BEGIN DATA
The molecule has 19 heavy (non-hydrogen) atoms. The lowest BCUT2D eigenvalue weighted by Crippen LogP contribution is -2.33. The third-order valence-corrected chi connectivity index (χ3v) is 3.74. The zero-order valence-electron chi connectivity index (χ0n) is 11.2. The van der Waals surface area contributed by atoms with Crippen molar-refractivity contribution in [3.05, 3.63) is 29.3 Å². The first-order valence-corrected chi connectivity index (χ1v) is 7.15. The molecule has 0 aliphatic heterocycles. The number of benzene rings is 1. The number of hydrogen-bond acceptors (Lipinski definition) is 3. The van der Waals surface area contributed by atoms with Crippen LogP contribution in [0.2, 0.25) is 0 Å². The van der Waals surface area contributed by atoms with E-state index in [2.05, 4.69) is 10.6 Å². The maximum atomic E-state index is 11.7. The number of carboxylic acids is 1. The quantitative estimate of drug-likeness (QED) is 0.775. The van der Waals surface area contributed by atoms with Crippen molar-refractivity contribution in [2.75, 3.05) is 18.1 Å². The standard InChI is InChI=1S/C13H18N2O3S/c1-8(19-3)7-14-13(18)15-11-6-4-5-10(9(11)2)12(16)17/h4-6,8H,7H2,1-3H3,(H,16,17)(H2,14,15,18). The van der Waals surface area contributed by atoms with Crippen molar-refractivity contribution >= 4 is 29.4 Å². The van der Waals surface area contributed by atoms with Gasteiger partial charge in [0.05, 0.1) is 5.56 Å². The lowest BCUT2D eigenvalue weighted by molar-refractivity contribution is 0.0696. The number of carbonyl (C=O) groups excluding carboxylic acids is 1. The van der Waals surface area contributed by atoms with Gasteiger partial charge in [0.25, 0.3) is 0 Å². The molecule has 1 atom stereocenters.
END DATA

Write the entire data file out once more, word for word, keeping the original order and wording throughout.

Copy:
The molecule has 19 heavy (non-hydrogen) atoms. The lowest BCUT2D eigenvalue weighted by Crippen LogP contribution is -2.33. The third-order valence-corrected chi connectivity index (χ3v) is 3.74. The zero-order valence-electron chi connectivity index (χ0n) is 11.2. The van der Waals surface area contributed by atoms with Crippen molar-refractivity contribution in [3.05, 3.63) is 29.3 Å². The first-order valence-corrected chi connectivity index (χ1v) is 7.15. The molecule has 0 aliphatic heterocycles. The number of benzene rings is 1. The number of hydrogen-bond acceptors (Lipinski definition) is 3. The van der Waals surface area contributed by atoms with Crippen LogP contribution in [0.2, 0.25) is 0 Å². The van der Waals surface area contributed by atoms with E-state index in [2.05, 4.69) is 10.6 Å². The maximum atomic E-state index is 11.7. The number of carboxylic acids is 1. The quantitative estimate of drug-likeness (QED) is 0.775. The van der Waals surface area contributed by atoms with Crippen molar-refractivity contribution in [2.75, 3.05) is 18.1 Å². The standard InChI is InChI=1S/C13H18N2O3S/c1-8(19-3)7-14-13(18)15-11-6-4-5-10(9(11)2)12(16)17/h4-6,8H,7H2,1-3H3,(H,16,17)(H2,14,15,18). The van der Waals surface area contributed by atoms with Crippen molar-refractivity contribution >= 4 is 29.4 Å². The van der Waals surface area contributed by atoms with Gasteiger partial charge in [0.05, 0.1) is 5.56 Å². The lowest BCUT2D eigenvalue weighted by molar-refractivity contribution is 0.0696. The number of carbonyl (C=O) groups excluding carboxylic acids is 1. The van der Waals surface area contributed by atoms with Gasteiger partial charge in [0.25, 0.3) is 0 Å². The molecule has 1 atom stereocenters.